Class discussions and course readings further expanded my knowledge about research on guns in America as well as the gun culture of America. I valued the reliability of the information we were discussing as I feel it can be difficult to receive unbiased information on the issue of guns and gun control. Reading about research methods and statistics I began to realize the ways in which data on guns can be miscommunicated, completely blown out of proportion, or simply undermined in the media. In order to gain a whole, unbiased perspective on guns it is important to not limit gun research to only criminals or long time gun owners but to individuals across society.
The idea of gun culture 2.0 supports the idea that gun owners in America are shifting with societal changes. Prior to this class I would have had no idea that new gun owners in America [are often] liberal women wanting to protect their family. As an individual who once fully supported the idea of the government buying back all guns, I now understand both the legal complications but also the cultural complications of eliminating guns from the equation.
Engaging in readings and class discussions introduced me to a new understanding of gun culture in America, but hearing the perspective of experienced guest speakers really grew my viewpoint on guns. Rob Pincus and Craig Douglas were both incredible speakers from which I felt I learned a tremendous amount. I appreciated that both Pincus and Douglas not only addressed the social perceptions of guns but how we should address guns being used in negative, unnecessary capacities.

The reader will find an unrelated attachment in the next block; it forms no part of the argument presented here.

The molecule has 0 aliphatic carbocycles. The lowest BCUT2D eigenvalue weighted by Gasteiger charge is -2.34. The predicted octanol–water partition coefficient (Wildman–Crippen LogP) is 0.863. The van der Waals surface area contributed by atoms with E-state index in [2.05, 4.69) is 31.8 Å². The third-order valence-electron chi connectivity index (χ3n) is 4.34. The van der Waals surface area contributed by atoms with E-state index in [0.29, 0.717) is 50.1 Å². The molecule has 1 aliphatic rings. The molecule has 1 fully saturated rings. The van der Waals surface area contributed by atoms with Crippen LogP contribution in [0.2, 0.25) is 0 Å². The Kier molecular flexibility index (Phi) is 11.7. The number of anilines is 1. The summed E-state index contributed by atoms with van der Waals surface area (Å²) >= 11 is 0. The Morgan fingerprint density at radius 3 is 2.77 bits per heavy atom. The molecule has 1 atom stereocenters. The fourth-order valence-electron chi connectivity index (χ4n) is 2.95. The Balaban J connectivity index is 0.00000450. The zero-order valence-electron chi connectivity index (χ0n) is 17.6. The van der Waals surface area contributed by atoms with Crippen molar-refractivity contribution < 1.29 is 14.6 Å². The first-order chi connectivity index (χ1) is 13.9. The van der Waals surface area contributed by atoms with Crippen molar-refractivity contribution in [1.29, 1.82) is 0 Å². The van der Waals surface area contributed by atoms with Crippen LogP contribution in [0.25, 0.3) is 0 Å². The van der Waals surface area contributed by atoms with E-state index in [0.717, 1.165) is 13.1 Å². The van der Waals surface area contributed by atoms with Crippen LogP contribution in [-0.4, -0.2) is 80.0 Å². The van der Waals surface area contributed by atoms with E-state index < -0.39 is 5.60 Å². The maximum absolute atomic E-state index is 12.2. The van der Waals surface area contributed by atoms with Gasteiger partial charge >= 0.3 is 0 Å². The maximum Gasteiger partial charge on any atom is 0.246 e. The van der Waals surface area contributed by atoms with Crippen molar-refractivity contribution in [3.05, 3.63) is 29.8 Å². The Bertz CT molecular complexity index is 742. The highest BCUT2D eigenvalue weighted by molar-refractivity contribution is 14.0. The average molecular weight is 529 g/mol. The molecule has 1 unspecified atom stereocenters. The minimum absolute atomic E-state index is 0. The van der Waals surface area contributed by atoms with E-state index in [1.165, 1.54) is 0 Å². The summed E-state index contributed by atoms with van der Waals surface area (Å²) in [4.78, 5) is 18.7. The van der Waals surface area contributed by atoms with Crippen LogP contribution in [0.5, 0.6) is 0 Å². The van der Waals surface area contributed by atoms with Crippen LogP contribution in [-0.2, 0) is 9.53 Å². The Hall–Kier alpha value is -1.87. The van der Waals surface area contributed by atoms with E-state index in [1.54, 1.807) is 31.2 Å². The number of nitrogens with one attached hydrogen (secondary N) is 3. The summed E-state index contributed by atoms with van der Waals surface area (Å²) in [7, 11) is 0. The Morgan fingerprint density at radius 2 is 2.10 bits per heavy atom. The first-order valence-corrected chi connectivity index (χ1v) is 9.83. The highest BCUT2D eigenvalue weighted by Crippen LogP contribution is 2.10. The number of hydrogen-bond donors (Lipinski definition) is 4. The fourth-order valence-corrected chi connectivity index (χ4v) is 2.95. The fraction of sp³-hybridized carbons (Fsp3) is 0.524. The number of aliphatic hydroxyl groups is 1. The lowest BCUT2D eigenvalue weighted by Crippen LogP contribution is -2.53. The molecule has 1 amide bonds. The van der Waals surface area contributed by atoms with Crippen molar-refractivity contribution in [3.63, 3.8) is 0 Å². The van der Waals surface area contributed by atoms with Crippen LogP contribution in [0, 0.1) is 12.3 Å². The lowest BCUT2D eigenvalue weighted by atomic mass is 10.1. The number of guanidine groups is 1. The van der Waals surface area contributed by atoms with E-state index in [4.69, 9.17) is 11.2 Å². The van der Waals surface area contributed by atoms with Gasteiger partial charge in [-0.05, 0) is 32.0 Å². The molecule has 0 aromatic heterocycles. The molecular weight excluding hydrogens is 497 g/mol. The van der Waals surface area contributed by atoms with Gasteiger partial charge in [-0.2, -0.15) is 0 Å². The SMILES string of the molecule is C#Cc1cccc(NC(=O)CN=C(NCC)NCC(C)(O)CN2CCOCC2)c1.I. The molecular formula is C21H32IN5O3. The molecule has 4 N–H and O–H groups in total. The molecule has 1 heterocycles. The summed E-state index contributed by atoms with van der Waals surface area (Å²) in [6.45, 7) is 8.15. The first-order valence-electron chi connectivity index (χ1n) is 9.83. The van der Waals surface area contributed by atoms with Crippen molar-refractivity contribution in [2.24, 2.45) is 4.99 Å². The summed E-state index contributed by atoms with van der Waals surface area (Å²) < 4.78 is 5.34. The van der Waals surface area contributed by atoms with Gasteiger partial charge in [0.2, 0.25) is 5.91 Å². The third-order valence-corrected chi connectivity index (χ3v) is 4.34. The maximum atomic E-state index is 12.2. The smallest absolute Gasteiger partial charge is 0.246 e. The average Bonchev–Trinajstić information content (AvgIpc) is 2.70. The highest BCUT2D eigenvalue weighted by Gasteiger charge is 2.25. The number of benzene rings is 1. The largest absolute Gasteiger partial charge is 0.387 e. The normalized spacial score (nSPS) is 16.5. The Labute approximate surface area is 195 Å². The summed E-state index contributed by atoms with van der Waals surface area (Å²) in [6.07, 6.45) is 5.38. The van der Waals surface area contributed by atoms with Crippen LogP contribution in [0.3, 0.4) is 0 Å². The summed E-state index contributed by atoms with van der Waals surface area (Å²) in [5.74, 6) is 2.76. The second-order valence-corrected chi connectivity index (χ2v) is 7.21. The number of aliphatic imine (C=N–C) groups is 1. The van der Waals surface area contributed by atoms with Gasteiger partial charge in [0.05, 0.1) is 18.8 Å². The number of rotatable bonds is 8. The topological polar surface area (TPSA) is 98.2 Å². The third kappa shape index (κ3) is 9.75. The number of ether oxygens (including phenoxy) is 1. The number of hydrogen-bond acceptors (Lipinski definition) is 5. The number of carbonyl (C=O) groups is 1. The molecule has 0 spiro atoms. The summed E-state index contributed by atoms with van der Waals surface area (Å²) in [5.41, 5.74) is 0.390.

Pincus’s work with Walk the Talk America highlighted how impactful the gun community can be in gun safety and mental health awareness. Additionally, I felt his emphasis on gun owners’ responsibility in ensuring their firearms do not get into the hands of unauthorized users is something that is not discussed enough.
Douglas’s discussion of police use of force and the current state of police training was also particularly fascinating. Understanding how guns can be misused as a first method of action by police, points to how issues of power and authority also impact gun culture. The interactive experience that Douglas presented was incredibly eye opening to the intensity of police work and something I believe many people would benefit from experiencing.
After listening to Rob Pincus and Craig Douglas, my mindset of gun reform shifted from legislative to more conversational, where healthy conversations about mental health and encouraging proper gun training could be a more realistic answer to America’s gun woes.
In my own research I explored how guns have become such symbols of masculinity and power within America and in doing so learned a tremendous amount about the history of guns as well. There is no denial that guns are a major part of American history and that their inclusion in the Constitution will keep them around for years to come, there is an opportunity to shift the narrative of guns. Young boys should not be socialized to see guns as a predominate entity in which they are expected to display masculinity nor should they feel the pressure to exhibit such masculinity in the first place.
I hope that future generations do not have to experience the fear of school shootings and the misuse of guns but this class has taught me there is a lot of groundwork ahead for these narratives to change. I am not entirely sure the most effective way to shift the narrative of guns to include conversations of mental health and decreasing the emphasis on masculinity, however this class has highlighted the importance of diligent research and engaging in critical conversations.
Guns are undoubtedly embedded in American culture and I believe they can have a place in society if and only if difficult conversations about mental health, toxic masculinity, and the responsibility involved in owning a gun are had and actionable plans are made to combat current gun violence.